Oh, yummy

by the Night Writer

Debate Comes Down to Public Option

I know that people’s thoughts are beginning to turn toward the Thanksgiving table and that there is a temptation to refer to this healthcare bill as a “turkey.” Debating the public option is a stupefying misdirection. The idea that this reform can be made acceptable by simply eliminating the public option is disingenous and dangerous. This legislation is ptomaine with or without the public option.

Removing the public option from the healthcare “reform” bill is the equivalent of removing a fetid piece of lettuce from a crap sandwich.

And then telling us the crap sandwich is yams.

At least Mary Landrieu got some Cool Whip.

I STILL don’t want to go on the cart

by the Night Writer

Okay, I’ve done this I Don’t Want to Go On The Cart post before and received some pretty interesting responses (and about 90% of the spam captured by my Akismet plug-in is aimed at that post). Now, via James Taranto and the Lumberjack, more tales of the “undead” just in time for Halloween:

Daughter saves mother, 80, left by doctors to starve
AN 80-year-old grandmother who doctors identified as terminally ill and left to starve to death has recovered after her outraged daughter intervened.

   Hazel Fenton, from East Sussex, is alive nine months after medics ruled she had only days to live, withdrew her antibiotics and denied her artificial feeding. The former school matron had been placed on a controversial care plan intended to ease the last days of dying patients.

   Doctors say Fenton is an example of patients who have been condemned to death on the Liverpool care pathway plan. They argue that while it is suitable for patients who do have only days to live, it is being used more widely in the NHS, denying treatment to elderly patients who are not dying.

   Fenton’s daughter, Christine Ball, who had been looking after her mother before she was admitted to the Conquest hospital in Hastings, East Sussex, on January 11, says she had to fight hospital staff for weeks before her mother was taken off the plan and given artificial feeding.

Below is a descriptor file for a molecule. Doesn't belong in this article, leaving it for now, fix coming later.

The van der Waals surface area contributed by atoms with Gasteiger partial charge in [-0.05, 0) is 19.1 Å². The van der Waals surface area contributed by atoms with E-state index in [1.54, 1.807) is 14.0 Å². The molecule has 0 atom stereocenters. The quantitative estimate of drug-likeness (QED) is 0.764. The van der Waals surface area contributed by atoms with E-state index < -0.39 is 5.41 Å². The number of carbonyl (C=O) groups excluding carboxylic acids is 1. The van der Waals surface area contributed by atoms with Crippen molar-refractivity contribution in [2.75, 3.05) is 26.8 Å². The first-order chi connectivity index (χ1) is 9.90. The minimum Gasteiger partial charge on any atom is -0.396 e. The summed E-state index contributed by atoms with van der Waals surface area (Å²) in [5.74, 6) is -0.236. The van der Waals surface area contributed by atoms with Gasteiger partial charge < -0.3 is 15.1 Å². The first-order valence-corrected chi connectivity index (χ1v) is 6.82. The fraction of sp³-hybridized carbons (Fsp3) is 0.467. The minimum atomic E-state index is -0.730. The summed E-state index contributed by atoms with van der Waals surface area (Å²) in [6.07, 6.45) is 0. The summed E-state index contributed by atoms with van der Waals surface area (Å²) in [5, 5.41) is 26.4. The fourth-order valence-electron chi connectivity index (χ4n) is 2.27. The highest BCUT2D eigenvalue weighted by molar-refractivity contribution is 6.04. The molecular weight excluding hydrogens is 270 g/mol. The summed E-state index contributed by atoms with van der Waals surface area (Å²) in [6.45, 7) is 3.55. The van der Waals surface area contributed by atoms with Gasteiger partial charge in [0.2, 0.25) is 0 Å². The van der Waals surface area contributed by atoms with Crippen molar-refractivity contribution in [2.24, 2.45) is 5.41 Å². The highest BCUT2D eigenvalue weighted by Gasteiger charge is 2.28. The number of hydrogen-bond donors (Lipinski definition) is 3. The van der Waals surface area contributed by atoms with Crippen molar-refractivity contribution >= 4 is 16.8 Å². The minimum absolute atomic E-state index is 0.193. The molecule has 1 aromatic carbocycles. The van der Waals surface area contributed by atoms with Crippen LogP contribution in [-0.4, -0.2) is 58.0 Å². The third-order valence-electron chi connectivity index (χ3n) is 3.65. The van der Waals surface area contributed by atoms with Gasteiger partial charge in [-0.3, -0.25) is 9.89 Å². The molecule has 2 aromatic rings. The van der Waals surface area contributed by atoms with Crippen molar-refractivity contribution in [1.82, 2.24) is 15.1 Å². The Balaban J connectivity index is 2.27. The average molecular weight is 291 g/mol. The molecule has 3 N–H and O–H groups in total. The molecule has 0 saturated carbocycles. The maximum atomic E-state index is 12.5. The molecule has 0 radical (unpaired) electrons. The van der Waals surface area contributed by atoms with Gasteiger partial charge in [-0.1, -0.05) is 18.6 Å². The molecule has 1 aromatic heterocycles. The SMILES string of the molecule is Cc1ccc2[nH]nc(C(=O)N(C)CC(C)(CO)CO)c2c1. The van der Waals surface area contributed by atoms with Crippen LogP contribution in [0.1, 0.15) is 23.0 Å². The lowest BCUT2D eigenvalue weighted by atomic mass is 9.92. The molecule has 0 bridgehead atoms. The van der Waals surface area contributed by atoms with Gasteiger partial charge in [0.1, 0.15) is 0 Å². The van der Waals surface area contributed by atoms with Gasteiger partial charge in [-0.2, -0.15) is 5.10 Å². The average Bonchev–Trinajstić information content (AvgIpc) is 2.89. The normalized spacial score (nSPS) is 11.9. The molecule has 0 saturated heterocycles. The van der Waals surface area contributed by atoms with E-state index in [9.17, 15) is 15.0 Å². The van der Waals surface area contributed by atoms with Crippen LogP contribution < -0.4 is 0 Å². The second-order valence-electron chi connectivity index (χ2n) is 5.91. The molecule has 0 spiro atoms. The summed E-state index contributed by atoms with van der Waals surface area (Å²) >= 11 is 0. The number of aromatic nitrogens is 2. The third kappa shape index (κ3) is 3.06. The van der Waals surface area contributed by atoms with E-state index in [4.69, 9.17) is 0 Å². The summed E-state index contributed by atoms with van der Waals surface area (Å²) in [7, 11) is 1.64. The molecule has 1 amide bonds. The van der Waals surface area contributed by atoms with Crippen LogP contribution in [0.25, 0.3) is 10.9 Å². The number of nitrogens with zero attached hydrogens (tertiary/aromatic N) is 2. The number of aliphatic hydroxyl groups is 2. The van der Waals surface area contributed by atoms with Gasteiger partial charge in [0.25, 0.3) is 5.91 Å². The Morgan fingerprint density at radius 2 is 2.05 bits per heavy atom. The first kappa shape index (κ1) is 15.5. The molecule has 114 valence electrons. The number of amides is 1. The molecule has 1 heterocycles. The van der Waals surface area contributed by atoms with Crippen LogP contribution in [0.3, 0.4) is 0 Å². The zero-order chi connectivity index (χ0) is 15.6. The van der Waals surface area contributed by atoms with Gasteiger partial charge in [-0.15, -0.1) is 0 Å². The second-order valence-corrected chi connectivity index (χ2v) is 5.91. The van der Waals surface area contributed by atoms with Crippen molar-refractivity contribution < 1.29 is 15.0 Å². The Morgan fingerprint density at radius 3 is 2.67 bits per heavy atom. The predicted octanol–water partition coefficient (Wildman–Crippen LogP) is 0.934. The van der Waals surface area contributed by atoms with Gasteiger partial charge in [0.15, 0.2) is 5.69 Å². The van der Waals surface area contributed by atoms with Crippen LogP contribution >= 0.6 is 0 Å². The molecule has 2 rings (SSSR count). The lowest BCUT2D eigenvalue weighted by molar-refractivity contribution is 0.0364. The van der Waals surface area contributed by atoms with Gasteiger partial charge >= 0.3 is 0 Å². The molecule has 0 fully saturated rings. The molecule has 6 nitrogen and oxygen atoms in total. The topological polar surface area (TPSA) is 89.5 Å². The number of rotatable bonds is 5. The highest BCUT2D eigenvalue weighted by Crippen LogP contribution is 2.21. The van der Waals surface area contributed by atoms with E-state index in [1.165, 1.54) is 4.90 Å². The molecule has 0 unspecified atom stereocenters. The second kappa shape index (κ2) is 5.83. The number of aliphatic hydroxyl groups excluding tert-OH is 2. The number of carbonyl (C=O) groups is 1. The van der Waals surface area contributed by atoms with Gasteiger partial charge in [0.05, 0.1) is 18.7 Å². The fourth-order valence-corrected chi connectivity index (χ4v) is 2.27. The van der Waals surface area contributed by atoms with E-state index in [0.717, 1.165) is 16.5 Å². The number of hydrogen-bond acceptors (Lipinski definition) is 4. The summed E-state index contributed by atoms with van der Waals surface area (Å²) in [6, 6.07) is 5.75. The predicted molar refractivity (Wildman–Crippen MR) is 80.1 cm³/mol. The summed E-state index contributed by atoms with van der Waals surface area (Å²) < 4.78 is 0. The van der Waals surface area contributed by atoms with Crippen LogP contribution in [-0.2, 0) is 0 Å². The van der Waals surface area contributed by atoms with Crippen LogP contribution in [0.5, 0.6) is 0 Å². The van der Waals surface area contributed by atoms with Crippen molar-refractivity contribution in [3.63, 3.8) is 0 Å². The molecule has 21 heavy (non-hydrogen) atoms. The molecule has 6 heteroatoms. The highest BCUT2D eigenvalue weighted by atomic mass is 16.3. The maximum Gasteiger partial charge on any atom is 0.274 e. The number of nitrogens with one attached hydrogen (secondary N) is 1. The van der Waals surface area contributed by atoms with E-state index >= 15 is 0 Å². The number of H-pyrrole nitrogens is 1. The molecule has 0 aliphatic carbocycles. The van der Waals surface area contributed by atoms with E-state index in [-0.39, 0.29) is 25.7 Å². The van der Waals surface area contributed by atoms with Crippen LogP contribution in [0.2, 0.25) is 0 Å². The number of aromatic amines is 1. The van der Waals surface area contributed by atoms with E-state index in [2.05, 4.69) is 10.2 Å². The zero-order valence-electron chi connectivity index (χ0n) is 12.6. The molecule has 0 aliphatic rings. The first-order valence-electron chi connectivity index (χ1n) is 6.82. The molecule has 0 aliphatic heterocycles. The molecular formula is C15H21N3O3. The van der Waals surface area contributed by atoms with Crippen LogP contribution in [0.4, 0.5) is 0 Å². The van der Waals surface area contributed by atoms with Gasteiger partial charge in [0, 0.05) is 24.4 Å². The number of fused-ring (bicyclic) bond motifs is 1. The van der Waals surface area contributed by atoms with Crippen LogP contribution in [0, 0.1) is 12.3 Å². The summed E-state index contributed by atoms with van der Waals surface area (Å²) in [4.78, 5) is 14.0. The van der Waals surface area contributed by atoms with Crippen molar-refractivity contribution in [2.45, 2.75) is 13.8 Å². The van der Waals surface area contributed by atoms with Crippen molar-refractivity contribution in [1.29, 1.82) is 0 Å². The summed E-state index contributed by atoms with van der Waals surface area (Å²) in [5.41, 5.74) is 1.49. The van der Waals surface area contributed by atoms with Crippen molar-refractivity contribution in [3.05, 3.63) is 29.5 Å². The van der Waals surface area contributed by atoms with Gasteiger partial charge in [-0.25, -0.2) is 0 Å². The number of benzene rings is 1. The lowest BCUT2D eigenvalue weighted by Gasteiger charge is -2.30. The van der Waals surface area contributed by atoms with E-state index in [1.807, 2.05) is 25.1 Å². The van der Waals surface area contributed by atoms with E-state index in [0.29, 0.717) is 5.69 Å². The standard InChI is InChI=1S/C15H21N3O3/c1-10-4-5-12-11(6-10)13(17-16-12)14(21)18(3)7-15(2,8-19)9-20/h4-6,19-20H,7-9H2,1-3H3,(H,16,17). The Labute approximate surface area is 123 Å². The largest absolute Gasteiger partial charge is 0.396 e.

Ball, 42, from Robertsbridge, East Sussex, said: “My mother was going to be left to starve and dehydrate to death. It really is a subterfuge for legalised euthanasia of the elderly on the NHS. ”

   Fenton was admitted to hospital suffering from pneumonia. Although Ball acknowledged that her mother was very ill she was astonished when a junior doctor told her she was going to be placed on the plan to “make her more comfortable” in her last days.

   Ball insisted that her mother was not dying but her objections were ignored. A nurse even approached her to say: “What do you want done with your mother’s body?”

   On January 19, Fenton’s 80th birthday, Ball says her mother was feeling better and chatting to her family, but it took another four days to persuade doctors to give her artificial feeding.

   Fenton is now being looked after in a nursing home five minutes from where her daughter lives.

   Peter Hargreaves, a consultant in palliative medicine, is concerned that other patients who could recover are left to die. He said: “As they are spreading out across the country, the training is getting probably more and more diluted.”

   A spokesman for East Sussex Hospitals NHS Trust, said: “Patients’ needs are assessed before they are placed on the [plan]. Daily reviews are undertaken by clinicians whenever possible.”

   In a separate case, the family of an 87-year-old woman say the plan is being used as a way of giving minimum care to dying patients.

   Susan Budden, whose mother, Iris Griffin, from Norwich, died in a nursing home in July 2008 from a brain tumour, said: “When she was started on the [plan] her medication was withdrawn. As a result she became agitated and distressed.

   “It would appear that the [plan] is . . . used purely as a protocol which can be ticked off to justify the management of a patient.”